The take home lesson I got from the multiple year experience was that “organized atheism” (or whatever you want to call it) is a vacuum waiting to be filled. You can’t organize a group of people around a LACK of belief in something and expect everyone to get along forever. “What now?” questions are bound to come up and these divide up non-believers left and right as they argue over the prospective answers.

    I’ve been following your blog for a while (know you mainly from the refreshing book on origins you wrote several years ago) and I think much of what you’ve covered seems to be the same trend I thought was limited to local meetups. Atheism has reach a peak in which people like Harris and Pigliucci can have beef with each other over *implementation* of their lack of belief.

    The entire atheism plus boondoggle is something an honest sociologist could write an entire book about in order to illustrate the instability of secular groups nowadays.

    Never said this before, but by all means keep this blog going! It’s a nice corner of the net that enjoy reading now and then 🙂

  4. Billy Squibs says:

    advancedatheist, why do many of your comments on this blog focus on the sexual prowess of atheists? (This is perhaps the 3rd time that you have mentioned O’Hair’s 40 year old virgin son or the lack of sex that teen atheists get.) Am I missing the relevance?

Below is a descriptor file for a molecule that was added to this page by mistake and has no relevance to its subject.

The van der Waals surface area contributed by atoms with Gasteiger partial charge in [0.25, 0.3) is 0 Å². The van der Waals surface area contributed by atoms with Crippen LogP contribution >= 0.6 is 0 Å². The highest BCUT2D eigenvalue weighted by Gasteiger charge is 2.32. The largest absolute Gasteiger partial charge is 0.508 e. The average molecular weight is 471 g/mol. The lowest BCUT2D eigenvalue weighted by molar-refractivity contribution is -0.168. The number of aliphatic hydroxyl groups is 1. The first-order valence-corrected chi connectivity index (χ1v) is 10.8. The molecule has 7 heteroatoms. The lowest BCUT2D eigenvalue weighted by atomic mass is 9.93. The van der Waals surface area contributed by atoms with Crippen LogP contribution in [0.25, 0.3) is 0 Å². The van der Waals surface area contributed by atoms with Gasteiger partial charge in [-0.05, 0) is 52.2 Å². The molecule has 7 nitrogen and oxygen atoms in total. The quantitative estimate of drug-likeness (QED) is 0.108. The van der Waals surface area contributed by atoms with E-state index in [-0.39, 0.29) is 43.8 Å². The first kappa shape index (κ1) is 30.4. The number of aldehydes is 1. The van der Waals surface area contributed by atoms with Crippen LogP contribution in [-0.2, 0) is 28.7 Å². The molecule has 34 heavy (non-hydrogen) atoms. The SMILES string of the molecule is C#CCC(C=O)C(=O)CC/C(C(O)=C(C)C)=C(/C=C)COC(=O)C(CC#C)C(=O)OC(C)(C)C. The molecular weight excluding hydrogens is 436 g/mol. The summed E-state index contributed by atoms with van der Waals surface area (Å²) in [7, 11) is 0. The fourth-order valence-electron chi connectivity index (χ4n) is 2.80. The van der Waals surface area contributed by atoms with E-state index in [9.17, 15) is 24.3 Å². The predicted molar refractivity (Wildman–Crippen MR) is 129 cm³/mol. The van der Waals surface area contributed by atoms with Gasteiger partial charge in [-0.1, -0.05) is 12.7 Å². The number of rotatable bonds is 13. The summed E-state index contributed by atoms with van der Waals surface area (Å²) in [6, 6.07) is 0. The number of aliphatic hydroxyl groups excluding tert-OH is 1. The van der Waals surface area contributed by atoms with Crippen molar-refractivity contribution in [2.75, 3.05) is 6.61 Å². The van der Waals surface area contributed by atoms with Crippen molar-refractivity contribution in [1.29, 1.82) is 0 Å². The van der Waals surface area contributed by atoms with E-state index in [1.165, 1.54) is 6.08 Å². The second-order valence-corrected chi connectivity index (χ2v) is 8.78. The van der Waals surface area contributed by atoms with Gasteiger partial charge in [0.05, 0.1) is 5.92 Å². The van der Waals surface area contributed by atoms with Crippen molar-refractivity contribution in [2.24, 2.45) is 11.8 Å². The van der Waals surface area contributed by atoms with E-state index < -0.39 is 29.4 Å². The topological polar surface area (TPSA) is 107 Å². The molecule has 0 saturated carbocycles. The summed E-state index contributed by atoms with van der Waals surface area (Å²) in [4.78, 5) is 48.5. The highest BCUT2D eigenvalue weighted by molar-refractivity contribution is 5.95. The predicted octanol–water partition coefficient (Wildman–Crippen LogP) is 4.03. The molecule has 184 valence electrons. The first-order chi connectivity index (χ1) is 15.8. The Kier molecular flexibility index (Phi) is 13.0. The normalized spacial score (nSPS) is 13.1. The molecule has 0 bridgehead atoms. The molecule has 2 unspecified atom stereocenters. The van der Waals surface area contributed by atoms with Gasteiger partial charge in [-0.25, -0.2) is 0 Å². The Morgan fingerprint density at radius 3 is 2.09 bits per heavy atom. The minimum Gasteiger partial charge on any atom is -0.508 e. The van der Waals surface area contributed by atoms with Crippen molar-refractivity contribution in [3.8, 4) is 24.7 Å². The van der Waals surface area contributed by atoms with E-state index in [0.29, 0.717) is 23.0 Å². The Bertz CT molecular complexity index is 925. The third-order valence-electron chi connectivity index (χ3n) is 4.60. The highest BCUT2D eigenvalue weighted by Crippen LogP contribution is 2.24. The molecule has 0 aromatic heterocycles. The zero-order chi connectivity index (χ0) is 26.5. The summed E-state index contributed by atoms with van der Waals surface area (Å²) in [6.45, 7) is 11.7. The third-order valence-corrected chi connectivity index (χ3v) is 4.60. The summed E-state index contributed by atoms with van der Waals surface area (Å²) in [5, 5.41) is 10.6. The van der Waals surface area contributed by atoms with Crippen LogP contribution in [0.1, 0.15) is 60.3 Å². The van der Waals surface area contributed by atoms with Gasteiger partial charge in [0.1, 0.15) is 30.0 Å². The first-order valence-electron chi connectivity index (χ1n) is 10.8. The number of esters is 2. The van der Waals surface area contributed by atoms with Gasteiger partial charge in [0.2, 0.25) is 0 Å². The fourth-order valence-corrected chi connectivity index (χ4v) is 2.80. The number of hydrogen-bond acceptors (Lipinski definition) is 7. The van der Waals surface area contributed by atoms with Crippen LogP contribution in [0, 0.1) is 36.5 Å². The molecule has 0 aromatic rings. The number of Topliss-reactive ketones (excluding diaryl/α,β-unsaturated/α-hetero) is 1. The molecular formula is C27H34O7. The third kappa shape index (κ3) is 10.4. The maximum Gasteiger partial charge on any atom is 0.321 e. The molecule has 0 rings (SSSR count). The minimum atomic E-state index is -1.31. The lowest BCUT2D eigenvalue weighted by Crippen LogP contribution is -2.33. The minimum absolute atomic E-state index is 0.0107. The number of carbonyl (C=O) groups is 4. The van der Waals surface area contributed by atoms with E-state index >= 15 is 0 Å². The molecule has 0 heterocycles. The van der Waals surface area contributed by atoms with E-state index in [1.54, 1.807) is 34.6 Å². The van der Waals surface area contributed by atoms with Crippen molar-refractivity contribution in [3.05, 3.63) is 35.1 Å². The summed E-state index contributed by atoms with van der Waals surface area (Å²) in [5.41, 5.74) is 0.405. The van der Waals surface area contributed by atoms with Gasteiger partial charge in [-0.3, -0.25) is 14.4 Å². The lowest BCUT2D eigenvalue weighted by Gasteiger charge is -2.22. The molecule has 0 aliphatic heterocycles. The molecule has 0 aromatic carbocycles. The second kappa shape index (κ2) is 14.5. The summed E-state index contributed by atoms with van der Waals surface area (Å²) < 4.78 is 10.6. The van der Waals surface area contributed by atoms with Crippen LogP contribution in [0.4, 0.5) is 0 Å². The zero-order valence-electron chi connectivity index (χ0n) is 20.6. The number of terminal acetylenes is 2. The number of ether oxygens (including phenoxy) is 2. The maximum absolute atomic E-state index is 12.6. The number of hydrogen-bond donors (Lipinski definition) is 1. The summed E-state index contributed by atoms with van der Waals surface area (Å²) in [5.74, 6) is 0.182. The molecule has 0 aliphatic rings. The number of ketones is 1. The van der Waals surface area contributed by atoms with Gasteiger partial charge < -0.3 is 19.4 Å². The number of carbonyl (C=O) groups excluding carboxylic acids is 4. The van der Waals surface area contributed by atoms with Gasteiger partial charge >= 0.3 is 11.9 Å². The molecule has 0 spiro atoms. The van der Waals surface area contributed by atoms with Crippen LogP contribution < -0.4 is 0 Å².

5. UpstateIslandersFan says:

    PZ Myers is sorta irritated with Pigliucci’s essay, seemingly implying that the philosopher misunderstands his reasoning behind combining social activism with disbelief. Myers’s post seems toned down however, perhaps because launching into an attack on a critic who points out his irrationality and nastiness would only demonstrate Pigliucci’s point. People like Myers can’t be too introspective for long because he relies upon strident vitriol and hatred to have relevance and get hits on his blog. I wonder how it must feel to be lumped in with Sam Harris, who just a few days ago, Myers took apart as fanatical. I wish no ill will on these people, but I find them so vile.

  6. UpstateIslandersFan,

    Are you sure PZ Myers’ blog still gets the same level of hits it once did?

  7. Dhay says: